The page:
Yes, and the "Tuck Rule" was written for a reason, too! Or do you think some NFL official just came up with it when he was bored one Tuesday afternoon? This rule has been changed several times over the years. The league struggled with it for a long time, because it was extremely difficult for an official to make a split-second determination, at game speed, as to whether the QB had finished the passing motion and had begun pulling the ball back towards his body. On the other hand, it was very easy to see whether or not he had tucked the ball away. And before you remind me, I'm well aware that the rule was changed in March of 2013 by a 29-1 vote (with the Patriots and Raiders abstaining, natch), and that the rule now says that, if the QB loses possession of the football while attempting to bring it back to his body, it will be ruled a fumble. In otherwords, we're back to asking officials to make instantaneous decisions based on subtle arm and hand movements.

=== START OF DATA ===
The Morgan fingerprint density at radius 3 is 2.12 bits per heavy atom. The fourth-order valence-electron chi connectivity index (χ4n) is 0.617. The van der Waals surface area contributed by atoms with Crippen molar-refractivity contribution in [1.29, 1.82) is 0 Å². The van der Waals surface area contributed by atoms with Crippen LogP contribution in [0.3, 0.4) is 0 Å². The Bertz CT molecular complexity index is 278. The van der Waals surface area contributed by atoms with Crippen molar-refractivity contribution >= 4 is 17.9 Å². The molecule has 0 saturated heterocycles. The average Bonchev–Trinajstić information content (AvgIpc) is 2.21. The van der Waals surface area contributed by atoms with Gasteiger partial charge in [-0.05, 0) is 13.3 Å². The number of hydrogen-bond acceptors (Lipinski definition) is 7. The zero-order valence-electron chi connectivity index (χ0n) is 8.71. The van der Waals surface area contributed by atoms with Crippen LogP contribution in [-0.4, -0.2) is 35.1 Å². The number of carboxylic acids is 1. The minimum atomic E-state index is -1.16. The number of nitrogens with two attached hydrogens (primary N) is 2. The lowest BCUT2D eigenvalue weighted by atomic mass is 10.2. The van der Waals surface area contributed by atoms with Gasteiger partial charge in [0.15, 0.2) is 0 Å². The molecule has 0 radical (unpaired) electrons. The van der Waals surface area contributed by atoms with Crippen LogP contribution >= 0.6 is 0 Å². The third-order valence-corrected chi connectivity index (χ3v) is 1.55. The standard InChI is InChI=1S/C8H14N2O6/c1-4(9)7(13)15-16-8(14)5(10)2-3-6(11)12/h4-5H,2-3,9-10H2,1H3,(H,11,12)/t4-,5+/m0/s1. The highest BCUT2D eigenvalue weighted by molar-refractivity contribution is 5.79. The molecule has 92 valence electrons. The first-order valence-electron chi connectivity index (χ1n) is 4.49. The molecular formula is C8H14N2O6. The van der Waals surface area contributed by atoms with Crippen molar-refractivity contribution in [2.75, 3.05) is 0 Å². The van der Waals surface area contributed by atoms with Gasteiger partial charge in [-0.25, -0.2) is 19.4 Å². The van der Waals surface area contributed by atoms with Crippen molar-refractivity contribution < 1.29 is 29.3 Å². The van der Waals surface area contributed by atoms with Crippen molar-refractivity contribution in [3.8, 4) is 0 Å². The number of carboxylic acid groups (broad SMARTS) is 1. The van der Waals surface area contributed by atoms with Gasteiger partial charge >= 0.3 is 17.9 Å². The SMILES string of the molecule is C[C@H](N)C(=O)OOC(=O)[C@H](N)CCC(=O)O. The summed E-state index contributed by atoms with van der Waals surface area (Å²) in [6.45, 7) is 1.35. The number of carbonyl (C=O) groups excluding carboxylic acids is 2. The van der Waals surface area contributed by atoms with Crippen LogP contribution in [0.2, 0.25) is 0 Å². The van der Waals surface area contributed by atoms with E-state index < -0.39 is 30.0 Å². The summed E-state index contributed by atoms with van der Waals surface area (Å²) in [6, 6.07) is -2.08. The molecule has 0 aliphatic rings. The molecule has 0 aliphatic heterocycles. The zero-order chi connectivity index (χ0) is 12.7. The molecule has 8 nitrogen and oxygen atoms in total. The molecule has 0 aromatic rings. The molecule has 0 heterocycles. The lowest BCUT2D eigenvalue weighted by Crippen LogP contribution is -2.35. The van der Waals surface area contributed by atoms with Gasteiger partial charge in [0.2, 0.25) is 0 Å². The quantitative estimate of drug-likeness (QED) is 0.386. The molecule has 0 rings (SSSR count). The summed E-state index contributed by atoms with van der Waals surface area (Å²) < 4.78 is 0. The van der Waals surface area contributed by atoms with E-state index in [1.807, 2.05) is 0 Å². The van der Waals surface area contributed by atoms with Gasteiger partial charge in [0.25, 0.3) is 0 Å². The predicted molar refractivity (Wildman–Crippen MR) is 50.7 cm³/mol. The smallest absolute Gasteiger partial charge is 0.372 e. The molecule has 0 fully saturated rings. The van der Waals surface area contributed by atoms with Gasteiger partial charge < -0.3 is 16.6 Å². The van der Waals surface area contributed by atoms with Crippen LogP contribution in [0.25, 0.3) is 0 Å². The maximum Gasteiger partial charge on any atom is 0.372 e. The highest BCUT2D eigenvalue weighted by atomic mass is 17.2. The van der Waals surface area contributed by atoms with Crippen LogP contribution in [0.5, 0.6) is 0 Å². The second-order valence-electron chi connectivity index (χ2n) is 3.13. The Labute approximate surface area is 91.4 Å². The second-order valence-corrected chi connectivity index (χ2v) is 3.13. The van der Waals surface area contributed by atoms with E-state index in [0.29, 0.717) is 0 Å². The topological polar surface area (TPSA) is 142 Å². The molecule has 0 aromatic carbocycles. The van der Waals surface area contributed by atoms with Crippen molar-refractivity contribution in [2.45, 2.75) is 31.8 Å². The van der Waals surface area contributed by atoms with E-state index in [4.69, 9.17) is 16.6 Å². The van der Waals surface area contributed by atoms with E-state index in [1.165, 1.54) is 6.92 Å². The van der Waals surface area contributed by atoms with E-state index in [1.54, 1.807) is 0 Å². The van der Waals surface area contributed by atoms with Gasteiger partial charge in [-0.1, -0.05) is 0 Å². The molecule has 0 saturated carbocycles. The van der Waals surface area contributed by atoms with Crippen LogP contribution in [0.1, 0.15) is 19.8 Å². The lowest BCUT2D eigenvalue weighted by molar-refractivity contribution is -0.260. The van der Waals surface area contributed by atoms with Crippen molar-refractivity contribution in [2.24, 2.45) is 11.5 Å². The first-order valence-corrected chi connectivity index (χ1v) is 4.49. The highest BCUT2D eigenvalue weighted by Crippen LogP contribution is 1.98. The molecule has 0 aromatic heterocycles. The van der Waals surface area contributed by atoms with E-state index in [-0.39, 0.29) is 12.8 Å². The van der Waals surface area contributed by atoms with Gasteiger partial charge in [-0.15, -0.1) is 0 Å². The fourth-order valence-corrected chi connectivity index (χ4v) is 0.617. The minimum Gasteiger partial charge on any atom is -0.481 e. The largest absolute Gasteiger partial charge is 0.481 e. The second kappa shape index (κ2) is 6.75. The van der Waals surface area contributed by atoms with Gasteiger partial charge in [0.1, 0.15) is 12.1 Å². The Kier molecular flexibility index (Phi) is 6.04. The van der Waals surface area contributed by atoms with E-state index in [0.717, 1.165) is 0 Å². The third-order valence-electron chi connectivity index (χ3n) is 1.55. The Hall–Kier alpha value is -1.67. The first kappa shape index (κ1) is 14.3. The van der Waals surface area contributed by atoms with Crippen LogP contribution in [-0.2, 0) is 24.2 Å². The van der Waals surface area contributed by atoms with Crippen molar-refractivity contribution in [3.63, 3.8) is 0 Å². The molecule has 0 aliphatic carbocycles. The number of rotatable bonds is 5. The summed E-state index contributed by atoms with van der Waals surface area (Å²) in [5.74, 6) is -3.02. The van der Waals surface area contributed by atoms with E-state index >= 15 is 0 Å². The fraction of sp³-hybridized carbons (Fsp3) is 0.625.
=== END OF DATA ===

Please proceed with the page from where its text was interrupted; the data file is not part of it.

Simply, this rule is neither "stupid" nor "unfair". It was intentionally changed to prevent referees from having to make tough judgment calls. There was specific logic behind it. Luck played no part in what happened, if "luck" even exists at all.

I'm also not feeling the "obscure technicality" argument. The rule was written for a very specific circumstance, and when that circumstance occurred, the rule was applied properly. It doesn't happen  every day, so consequently, the rule is not used often. That doesn't make it any less important, any less of a rule, or any less valid. The change was properly approved by the NFL owners, just like everything else in the rulebook. If you think it's wrong, tell me why. But don't try to invalidate it because it's not used every week.

And, BTW, exactly what does "technicality" mean in this context? Does it mean that it deals with a very specific set of policies that must be enforced exactly? In that case, yes, this is a technicality--and so is 90% of the entire NFL rulebook. Guess what, guys? "Technicality" or not, a rule is a rule is a rule--and must be followed precisely. And it was.